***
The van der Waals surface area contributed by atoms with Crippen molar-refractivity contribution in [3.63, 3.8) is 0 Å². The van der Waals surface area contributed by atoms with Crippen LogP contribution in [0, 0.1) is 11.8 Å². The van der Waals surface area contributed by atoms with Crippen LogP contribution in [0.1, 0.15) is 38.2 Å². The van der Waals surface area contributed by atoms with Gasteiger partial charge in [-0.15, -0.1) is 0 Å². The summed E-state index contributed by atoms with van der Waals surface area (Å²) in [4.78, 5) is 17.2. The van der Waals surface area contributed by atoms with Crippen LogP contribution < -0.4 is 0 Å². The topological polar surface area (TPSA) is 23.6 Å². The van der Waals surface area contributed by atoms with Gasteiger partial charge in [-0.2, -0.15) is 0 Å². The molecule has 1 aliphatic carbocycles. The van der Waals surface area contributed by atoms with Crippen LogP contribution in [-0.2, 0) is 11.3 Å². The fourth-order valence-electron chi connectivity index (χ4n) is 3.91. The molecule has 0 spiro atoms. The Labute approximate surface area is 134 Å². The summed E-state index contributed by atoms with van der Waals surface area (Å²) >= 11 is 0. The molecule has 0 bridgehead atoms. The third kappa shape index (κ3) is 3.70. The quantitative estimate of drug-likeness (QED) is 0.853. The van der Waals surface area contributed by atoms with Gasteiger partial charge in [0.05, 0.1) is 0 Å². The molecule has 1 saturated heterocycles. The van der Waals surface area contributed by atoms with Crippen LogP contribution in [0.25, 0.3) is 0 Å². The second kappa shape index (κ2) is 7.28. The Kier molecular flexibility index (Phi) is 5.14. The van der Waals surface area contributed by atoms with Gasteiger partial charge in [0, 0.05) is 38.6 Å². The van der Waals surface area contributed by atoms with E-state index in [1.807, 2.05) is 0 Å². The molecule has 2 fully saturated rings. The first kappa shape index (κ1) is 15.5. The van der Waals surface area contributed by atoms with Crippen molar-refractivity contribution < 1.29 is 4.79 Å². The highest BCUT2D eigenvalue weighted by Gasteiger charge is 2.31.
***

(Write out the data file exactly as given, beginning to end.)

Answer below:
The van der Waals surface area contributed by atoms with Crippen molar-refractivity contribution in [3.63, 3.8) is 0 Å². The van der Waals surface area contributed by atoms with Crippen LogP contribution in [0, 0.1) is 11.8 Å². The van der Waals surface area contributed by atoms with Crippen LogP contribution in [0.1, 0.15) is 38.2 Å². The van der Waals surface area contributed by atoms with Gasteiger partial charge in [-0.15, -0.1) is 0 Å². The summed E-state index contributed by atoms with van der Waals surface area (Å²) in [4.78, 5) is 17.2. The van der Waals surface area contributed by atoms with Crippen LogP contribution < -0.4 is 0 Å². The topological polar surface area (TPSA) is 23.6 Å². The van der Waals surface area contributed by atoms with Gasteiger partial charge in [-0.2, -0.15) is 0 Å². The molecule has 1 aliphatic carbocycles. The van der Waals surface area contributed by atoms with Crippen LogP contribution in [-0.2, 0) is 11.3 Å². The fourth-order valence-electron chi connectivity index (χ4n) is 3.91. The molecule has 0 spiro atoms. The Labute approximate surface area is 134 Å². The summed E-state index contributed by atoms with van der Waals surface area (Å²) >= 11 is 0. The molecule has 0 bridgehead atoms. The third kappa shape index (κ3) is 3.70. The quantitative estimate of drug-likeness (QED) is 0.853. The van der Waals surface area contributed by atoms with Gasteiger partial charge in [0.05, 0.1) is 0 Å². The molecule has 1 saturated heterocycles. The van der Waals surface area contributed by atoms with Crippen LogP contribution in [0.25, 0.3) is 0 Å². The second kappa shape index (κ2) is 7.28. The Kier molecular flexibility index (Phi) is 5.14. The van der Waals surface area contributed by atoms with Gasteiger partial charge in [0, 0.05) is 38.6 Å². The van der Waals surface area contributed by atoms with E-state index in [1.807, 2.05) is 0 Å². The molecule has 2 fully saturated rings. The first kappa shape index (κ1) is 15.5. The van der Waals surface area contributed by atoms with Crippen molar-refractivity contribution < 1.29 is 4.79 Å². The highest BCUT2D eigenvalue weighted by Gasteiger charge is 2.31.